I didn’t care for SuperHot‘s narrative, which leaned on flavors of cyber-paranoia and fourth-wall breaking I’ve started to find more tiresome than intriguing. I can’t deny, though, that the game goes the extra mile to build a coherent presentation around that idea, which ultimately ties everything from the menus to the techno-brutalist aesthetic into the story. The effort and execution are there, even if the core concept is lackluster.

The campaign is very short but for me the meat of SuperHot is in the Endless modes (and somewhat less so in the Challenges). It’s unfortunate that the first level in the list for Endless mode is the laboratory, which is either the worst or the second-worst one. The Endless levels are at their best when they are either small or large and have broken sight lines with one good post or wall to strafe around. The lab is precisely the wrong size to pace encounters nicely and it has too much unbroken space at gun level. The Challenges, equally, suffer from the fact that the levels aren’t really tuned for them. I can’t help but feel that the story-centric overall design of the game makes it harder to understand that these are the main body of the game and primes players to complain about the apparent brevity.

In gameplay terms, the one thing that really felt like it held SuperHot back was that I never had a sense of the body I was in. I never had a good grip on what nearby bullet would hit me, and of course the game has nothing like the balletic dodging of The Matrix. Also, I never really gained a solid feel for what jumps I could make or when I should leap. It’s a small thing, but it detracted from the physicality of the game.

Nonetheless, I think SuperHot is excellent and you should play it.

Verdict: Highly recommended


 Immersive Shooters, Short Take  Comments Off on F.E.A.R.
Mar 022016

Status: Campaign completed

Most Intriguing Idea: that enemy AI can be good

Best Design Decision: that AI, man

Worst Design Decision: the evil spirits


F.E.A.R. is a dumb name for a game, and the story that goes with that name is dumb. I want to get that out of the way at the start. The scenario is absurd, the plot is ludicrous, the characters only rarely manage to gain even two dimensions, and the whole thing is written as sloppily as can be. HOWEVER I did not come here for a great story. I came here to slo-mo shotgun clone soldiers in the face, and F.E.A.R. delivered.

The AI made that activity especially rewarding because encounters could be troublesome even on normal difficulty. F.E.A.R. has a punishing damage model and the cleverness of the AI often meant I got into trouble if I moved too far forward. Unfortunately in most cases the level design allowed me too much control over encounters nullifying some of the AI’s power. The slo-mo also served as a bit of a “get out of jail free” card, although it felt consistently cool (as always). Regardless, the combat in F.E.A.R. was great and most of the weapons were satisfying to use.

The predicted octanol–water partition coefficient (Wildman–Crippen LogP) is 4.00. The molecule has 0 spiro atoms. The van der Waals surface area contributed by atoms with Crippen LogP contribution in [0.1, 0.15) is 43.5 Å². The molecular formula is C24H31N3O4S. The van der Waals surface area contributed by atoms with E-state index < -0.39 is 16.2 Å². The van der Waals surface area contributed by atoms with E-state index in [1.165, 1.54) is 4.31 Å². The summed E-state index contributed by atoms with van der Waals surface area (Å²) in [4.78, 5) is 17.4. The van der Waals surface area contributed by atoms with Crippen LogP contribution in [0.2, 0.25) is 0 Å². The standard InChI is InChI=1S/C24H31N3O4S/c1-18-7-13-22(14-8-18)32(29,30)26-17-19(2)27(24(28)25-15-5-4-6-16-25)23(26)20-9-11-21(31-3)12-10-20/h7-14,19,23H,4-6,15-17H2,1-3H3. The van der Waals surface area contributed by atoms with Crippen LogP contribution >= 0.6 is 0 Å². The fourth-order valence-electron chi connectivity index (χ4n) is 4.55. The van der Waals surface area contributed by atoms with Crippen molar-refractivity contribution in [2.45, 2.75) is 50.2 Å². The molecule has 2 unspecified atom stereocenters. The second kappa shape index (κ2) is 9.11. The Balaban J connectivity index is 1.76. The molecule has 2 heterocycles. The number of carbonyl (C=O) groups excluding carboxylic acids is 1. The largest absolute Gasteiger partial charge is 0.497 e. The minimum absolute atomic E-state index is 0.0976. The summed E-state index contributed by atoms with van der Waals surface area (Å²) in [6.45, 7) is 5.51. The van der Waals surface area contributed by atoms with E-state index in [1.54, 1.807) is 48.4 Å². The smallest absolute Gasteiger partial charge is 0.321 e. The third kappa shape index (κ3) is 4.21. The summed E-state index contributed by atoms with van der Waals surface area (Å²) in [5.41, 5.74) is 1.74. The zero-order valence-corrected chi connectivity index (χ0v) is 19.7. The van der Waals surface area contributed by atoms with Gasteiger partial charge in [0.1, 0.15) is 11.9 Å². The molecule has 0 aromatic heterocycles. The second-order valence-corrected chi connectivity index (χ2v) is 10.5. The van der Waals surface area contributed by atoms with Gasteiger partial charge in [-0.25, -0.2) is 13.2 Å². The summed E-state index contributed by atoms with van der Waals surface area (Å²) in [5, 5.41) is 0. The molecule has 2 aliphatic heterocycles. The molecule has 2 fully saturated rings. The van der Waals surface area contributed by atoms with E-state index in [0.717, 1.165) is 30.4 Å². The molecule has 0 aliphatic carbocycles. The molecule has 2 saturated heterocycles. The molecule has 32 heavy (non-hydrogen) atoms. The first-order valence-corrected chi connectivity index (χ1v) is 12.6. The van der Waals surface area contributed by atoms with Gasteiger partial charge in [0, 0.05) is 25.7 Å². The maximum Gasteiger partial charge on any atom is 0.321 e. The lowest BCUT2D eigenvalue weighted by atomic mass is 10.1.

It’s not all sunshine and roses, of course. The invisible enemies were more of a nuisance than a danger; again, the level design tended to nullify their threat. The enemy bots of all types were also more annoying than interesting to deal with. The largest weakness, though, was the evil spirits that attack in some horror sequences and at the end of the game. A bunch of un-animated naked dudes boiling out of thin air and flying directly at me, dealing huge damage if they got too close, felt like an even worse version of fighting the Flood. I liked that the game eschewed a traditional “boss battle” but this was not a good replacement.

The result is that the last half-level or so is a disappointment, but F.E.A.R. plays so well beforehand that I can forgive it. It’s more than a decade old now but F.E.A.R. is definitely worth revisiting.

Verdict: Highly Recommended

Feb 222016

Status: Completed, all secrets found

Most Intriguing Idea: Yarny’s principal handicap is also a key to its mobility

Best Design Decision: The versatile knotting mechanic.

Worst Design Decision: That field with the birds oh my god


Ever since one of its designers showed up to E3 with a little yarn doll much of the gaming world has been awaiting Yarny, although some writers fervently wished for the little character Yarny to burn in hell. I occasionally shared the sentiment as I was playing. One problem I often had was being unable to tell that an object on the screen was something Yarny could push and not part of the gorgeous, lush backgrounds. I also sometimes had trouble telling whether I was on the right track to solving a puzzle and just missing a jump or whether I was trying something entirely wrongheaded and thus dying. A more obvious mistake occurs in the field with the birds, which felt like an exercise in praying to the RNG to pause spawning swooping birds long enough to let me cross. None of this was all that terrible or even unusual for the sort of pedestrian puzzle-platformer Unravel is, but the difficulty, inscrutability, and Limbo-style surprise deaths seemed at odds with the cute, inviting aesthetic.

That aesthetic, though, is sort of all over the place. The little yarn creature runs through the levels, but the end goal here is to restore photographs for some reason. The extended tour of a toxic waste site and a car dump also seem a little off relative to the game’s better, more naturalistic areas.

None of this makes Unravel a bad game, and I really enjoyed the permutations of what could be done with Yarny’s tether by knotting things cleverly. I also really liked the final level, although it came just up to the line of copying Journey too precisely. Still, I think on balance the game is probably a bit too frustrating for the audience its aesthetics will attract.

Verdict: Cautiously recommended.